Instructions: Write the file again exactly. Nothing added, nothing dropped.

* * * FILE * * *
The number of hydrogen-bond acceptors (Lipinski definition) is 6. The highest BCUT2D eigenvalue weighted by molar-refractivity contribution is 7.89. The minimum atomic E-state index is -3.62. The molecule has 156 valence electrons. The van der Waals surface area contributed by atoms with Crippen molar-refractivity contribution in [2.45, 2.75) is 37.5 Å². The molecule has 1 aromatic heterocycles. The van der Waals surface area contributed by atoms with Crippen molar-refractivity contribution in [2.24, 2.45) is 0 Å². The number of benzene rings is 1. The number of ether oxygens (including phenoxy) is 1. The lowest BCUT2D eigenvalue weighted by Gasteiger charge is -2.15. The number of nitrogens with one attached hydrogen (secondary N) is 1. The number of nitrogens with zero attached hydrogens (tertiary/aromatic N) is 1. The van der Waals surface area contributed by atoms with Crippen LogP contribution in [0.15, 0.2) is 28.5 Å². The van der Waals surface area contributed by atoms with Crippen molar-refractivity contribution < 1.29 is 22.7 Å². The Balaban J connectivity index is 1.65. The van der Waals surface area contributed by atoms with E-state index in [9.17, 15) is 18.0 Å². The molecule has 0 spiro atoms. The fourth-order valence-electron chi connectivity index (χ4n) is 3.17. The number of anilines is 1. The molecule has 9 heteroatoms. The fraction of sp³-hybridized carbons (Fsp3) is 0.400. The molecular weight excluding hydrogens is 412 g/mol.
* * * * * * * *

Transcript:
The number of hydrogen-bond acceptors (Lipinski definition) is 6. The highest BCUT2D eigenvalue weighted by molar-refractivity contribution is 7.89. The minimum atomic E-state index is -3.62. The molecule has 156 valence electrons. The van der Waals surface area contributed by atoms with Crippen molar-refractivity contribution in [2.45, 2.75) is 37.5 Å². The molecule has 1 aromatic heterocycles. The van der Waals surface area contributed by atoms with Crippen molar-refractivity contribution in [2.24, 2.45) is 0 Å². The number of benzene rings is 1. The number of ether oxygens (including phenoxy) is 1. The lowest BCUT2D eigenvalue weighted by Gasteiger charge is -2.15. The number of nitrogens with one attached hydrogen (secondary N) is 1. The number of nitrogens with zero attached hydrogens (tertiary/aromatic N) is 1. The van der Waals surface area contributed by atoms with Crippen LogP contribution in [0.15, 0.2) is 28.5 Å². The van der Waals surface area contributed by atoms with Crippen molar-refractivity contribution < 1.29 is 22.7 Å². The Balaban J connectivity index is 1.65. The van der Waals surface area contributed by atoms with E-state index in [9.17, 15) is 18.0 Å². The molecule has 0 spiro atoms. The fourth-order valence-electron chi connectivity index (χ4n) is 3.17. The number of anilines is 1. The molecule has 9 heteroatoms. The fraction of sp³-hybridized carbons (Fsp3) is 0.400. The molecular weight excluding hydrogens is 412 g/mol.